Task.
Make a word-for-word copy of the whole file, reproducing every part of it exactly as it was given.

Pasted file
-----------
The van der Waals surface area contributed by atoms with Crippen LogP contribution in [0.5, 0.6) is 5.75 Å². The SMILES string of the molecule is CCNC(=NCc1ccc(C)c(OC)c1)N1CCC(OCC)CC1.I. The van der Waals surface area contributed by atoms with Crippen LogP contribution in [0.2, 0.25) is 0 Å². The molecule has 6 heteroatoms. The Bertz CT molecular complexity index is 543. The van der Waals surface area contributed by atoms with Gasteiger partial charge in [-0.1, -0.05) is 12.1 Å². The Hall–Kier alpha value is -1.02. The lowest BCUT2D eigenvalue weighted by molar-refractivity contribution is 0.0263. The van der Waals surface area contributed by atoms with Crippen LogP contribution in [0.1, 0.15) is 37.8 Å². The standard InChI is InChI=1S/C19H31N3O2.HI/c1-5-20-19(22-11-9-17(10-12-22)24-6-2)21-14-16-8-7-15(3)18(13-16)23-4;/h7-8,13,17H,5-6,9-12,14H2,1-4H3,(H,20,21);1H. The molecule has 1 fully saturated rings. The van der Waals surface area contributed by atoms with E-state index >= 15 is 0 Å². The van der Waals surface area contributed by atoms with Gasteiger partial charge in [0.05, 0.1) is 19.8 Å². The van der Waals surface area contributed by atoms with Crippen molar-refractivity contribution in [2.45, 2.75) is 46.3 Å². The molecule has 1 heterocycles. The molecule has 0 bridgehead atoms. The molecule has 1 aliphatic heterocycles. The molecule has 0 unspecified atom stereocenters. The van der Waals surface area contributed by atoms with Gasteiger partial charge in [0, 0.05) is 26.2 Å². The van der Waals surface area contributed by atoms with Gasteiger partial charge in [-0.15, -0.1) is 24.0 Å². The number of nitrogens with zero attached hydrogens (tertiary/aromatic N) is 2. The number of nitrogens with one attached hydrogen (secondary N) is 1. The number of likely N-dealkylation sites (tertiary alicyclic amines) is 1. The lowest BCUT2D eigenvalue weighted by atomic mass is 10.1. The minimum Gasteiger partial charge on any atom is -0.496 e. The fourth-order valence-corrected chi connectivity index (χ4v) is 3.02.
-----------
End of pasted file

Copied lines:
The van der Waals surface area contributed by atoms with Crippen LogP contribution in [0.5, 0.6) is 5.75 Å². The SMILES string of the molecule is CCNC(=NCc1ccc(C)c(OC)c1)N1CCC(OCC)CC1.I. The van der Waals surface area contributed by atoms with Crippen LogP contribution in [0.2, 0.25) is 0 Å². The molecule has 6 heteroatoms. The Bertz CT molecular complexity index is 543. The van der Waals surface area contributed by atoms with Gasteiger partial charge in [-0.1, -0.05) is 12.1 Å². The Hall–Kier alpha value is -1.02. The lowest BCUT2D eigenvalue weighted by molar-refractivity contribution is 0.0263. The van der Waals surface area contributed by atoms with Crippen LogP contribution in [0.1, 0.15) is 37.8 Å². The standard InChI is InChI=1S/C19H31N3O2.HI/c1-5-20-19(22-11-9-17(10-12-22)24-6-2)21-14-16-8-7-15(3)18(13-16)23-4;/h7-8,13,17H,5-6,9-12,14H2,1-4H3,(H,20,21);1H. The molecule has 1 fully saturated rings. The van der Waals surface area contributed by atoms with E-state index >= 15 is 0 Å². The van der Waals surface area contributed by atoms with Gasteiger partial charge in [0.05, 0.1) is 19.8 Å². The van der Waals surface area contributed by atoms with Crippen molar-refractivity contribution in [2.45, 2.75) is 46.3 Å². The molecule has 1 heterocycles. The molecule has 0 bridgehead atoms. The molecule has 1 aliphatic heterocycles. The molecule has 0 unspecified atom stereocenters. The van der Waals surface area contributed by atoms with Gasteiger partial charge in [0, 0.05) is 26.2 Å². The van der Waals surface area contributed by atoms with Gasteiger partial charge in [-0.15, -0.1) is 24.0 Å². The number of nitrogens with zero attached hydrogens (tertiary/aromatic N) is 2. The number of nitrogens with one attached hydrogen (secondary N) is 1. The number of likely N-dealkylation sites (tertiary alicyclic amines) is 1. The lowest BCUT2D eigenvalue weighted by atomic mass is 10.1. The minimum Gasteiger partial charge on any atom is -0.496 e. The fourth-order valence-corrected chi connectivity index (χ4v) is 3.02.